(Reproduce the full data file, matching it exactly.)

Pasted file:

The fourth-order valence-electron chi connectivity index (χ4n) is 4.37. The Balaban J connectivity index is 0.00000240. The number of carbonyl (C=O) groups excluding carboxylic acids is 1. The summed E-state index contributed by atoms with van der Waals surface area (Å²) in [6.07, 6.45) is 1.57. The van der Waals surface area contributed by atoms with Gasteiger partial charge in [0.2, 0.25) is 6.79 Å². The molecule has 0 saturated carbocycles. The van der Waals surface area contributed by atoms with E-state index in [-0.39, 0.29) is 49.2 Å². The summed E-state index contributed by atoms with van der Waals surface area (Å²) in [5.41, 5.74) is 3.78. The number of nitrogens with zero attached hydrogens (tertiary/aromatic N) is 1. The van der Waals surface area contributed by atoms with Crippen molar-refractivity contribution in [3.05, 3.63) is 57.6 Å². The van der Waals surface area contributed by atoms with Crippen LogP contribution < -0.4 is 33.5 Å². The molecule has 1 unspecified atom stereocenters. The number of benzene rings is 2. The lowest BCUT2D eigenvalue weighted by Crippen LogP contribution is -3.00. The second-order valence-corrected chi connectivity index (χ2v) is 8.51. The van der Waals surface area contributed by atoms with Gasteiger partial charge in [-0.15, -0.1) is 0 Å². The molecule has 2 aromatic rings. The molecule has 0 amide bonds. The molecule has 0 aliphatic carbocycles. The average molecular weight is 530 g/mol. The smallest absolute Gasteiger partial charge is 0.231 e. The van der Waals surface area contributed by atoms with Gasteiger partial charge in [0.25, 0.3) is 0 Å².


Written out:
The fourth-order valence-electron chi connectivity index (χ4n) is 4.37. The Balaban J connectivity index is 0.00000240. The number of carbonyl (C=O) groups excluding carboxylic acids is 1. The summed E-state index contributed by atoms with van der Waals surface area (Å²) in [6.07, 6.45) is 1.57. The van der Waals surface area contributed by atoms with Gasteiger partial charge in [0.2, 0.25) is 6.79 Å². The molecule has 0 saturated carbocycles. The van der Waals surface area contributed by atoms with E-state index in [-0.39, 0.29) is 49.2 Å². The summed E-state index contributed by atoms with van der Waals surface area (Å²) in [5.41, 5.74) is 3.78. The number of nitrogens with zero attached hydrogens (tertiary/aromatic N) is 1. The van der Waals surface area contributed by atoms with Crippen molar-refractivity contribution in [3.05, 3.63) is 57.6 Å². The van der Waals surface area contributed by atoms with Crippen LogP contribution < -0.4 is 33.5 Å². The molecule has 1 unspecified atom stereocenters. The number of benzene rings is 2. The lowest BCUT2D eigenvalue weighted by Crippen LogP contribution is -3.00. The second-order valence-corrected chi connectivity index (χ2v) is 8.51. The van der Waals surface area contributed by atoms with Gasteiger partial charge in [-0.15, -0.1) is 0 Å². The molecule has 2 aromatic rings. The molecule has 0 amide bonds. The molecule has 0 aliphatic carbocycles. The average molecular weight is 530 g/mol. The smallest absolute Gasteiger partial charge is 0.231 e. The van der Waals surface area contributed by atoms with Gasteiger partial charge in [0.25, 0.3) is 0 Å².